PEX vs. Copper Piping: What to Consider for Your Home
If you're redoing some of the piping in your home or working on a new construction project, you'll need to choose the material you're using for that piping. Copper remains a popular option, but in recent years, cross-linked polyethylene (PEX) has exploded in popularity, particularly in the world of remodeling and renovating.
There are pros and cons to using each one of these kinds of materials. Let's take a closer look at some of the most important factors to consider in your decision, and where each one has the advantage.
In general, you can expect copper to last longer than PVC pipes. Copper will give you a good 50 to 70 years of service, while PEX can be expected to last 30 to 50. The life expectancy of PEX might become even shorter if you tend to keep the temperature set particularly high in your water heater, or if the water supply coming into your home has excessive chlorine levels, while the life expectancy of copper is diminished in the presence of water with high acidity. But in average conditions, copper is the more durable option and will best PEX by about two decades.
Copper's rigidity can make it a bit more difficult to install, especially when considering the flexibility of PEX. Copper pipes must be cut to size and use elbow fittings at every corner, which will increase the amount of labor in the installation process. However, PEX runs continuously and is able to bend around corners without needing any additional connections. This flexibility is what makes PEX the top choice for remodeling projects, because it can be more easily snaked through already-finished walls without having to remove any drywall. The same can't be done with copper piping.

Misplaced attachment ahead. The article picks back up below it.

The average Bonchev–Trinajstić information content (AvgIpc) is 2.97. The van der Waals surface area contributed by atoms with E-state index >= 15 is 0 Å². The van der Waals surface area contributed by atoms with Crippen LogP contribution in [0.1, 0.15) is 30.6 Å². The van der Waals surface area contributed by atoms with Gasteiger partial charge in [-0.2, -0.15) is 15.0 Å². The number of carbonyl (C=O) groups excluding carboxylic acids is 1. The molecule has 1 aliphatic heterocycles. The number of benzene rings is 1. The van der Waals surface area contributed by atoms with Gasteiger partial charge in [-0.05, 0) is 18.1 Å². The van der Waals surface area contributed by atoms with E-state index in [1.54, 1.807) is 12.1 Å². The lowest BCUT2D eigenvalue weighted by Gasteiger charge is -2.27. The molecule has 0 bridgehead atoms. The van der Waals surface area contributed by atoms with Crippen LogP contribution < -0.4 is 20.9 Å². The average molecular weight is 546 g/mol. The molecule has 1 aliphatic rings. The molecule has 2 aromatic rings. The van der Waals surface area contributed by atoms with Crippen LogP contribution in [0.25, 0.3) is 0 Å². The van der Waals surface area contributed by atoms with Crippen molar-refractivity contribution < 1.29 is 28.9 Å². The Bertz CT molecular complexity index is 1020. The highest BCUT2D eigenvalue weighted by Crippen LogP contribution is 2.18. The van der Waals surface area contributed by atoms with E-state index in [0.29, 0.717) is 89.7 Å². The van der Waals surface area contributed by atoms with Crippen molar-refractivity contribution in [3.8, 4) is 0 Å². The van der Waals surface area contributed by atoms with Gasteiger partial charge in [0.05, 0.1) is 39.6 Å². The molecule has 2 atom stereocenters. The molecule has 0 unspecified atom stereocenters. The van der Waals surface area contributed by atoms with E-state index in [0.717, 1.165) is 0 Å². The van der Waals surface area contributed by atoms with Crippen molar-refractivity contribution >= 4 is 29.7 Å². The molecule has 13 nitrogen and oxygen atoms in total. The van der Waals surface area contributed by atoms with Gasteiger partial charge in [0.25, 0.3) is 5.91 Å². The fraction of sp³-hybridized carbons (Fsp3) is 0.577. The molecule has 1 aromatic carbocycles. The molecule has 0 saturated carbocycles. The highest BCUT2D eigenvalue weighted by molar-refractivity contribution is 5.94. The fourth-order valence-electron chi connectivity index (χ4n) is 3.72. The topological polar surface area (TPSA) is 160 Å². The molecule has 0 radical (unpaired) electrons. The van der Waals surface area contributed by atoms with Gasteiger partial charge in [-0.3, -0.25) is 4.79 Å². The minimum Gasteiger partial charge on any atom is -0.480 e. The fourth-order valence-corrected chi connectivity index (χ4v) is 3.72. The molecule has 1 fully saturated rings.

The added durability of copper does come with a price. Copper is significantly more expensive than PEX - anywhere from 58 to 68 percent more so on average. This is partially due to the recycle value of copper. If you're attempting to get the job done on a budget, PEX is probably going to be the better decision for you.
One of the big drawbacks of copper pipes is that they are much more likely to freeze and crack if the water inside freezes. The greater flexibility of PEX allows it to expand a little bit along with water inside of it. This is much less likely to be a concern in newer construction, because new plumbing installation methods are designed to better insulate pipes. But if you have an older home where freezing pipes are an issue, you may be better off using PEX for a remodel for this reason.
In a PEX system, every pipe will connect to a water distribution manifold, located near the spot where your water main enters the house. Meanwhile, every individual pipe has its own shutoff at the manifold. With copper pipes, you're more likely to have shutoff valves located near water fixtures, which may or may not be easy to access.
These are just a few of the factors you should take into consideration when choosing the kind of piping you'll use in your home. For more tips and information, contact us at PipeMasters: email@example.com or (289) 404-9063.PipeMasters is part of Oakridge Plumbing Ontario Ltd. All Rights Reserved.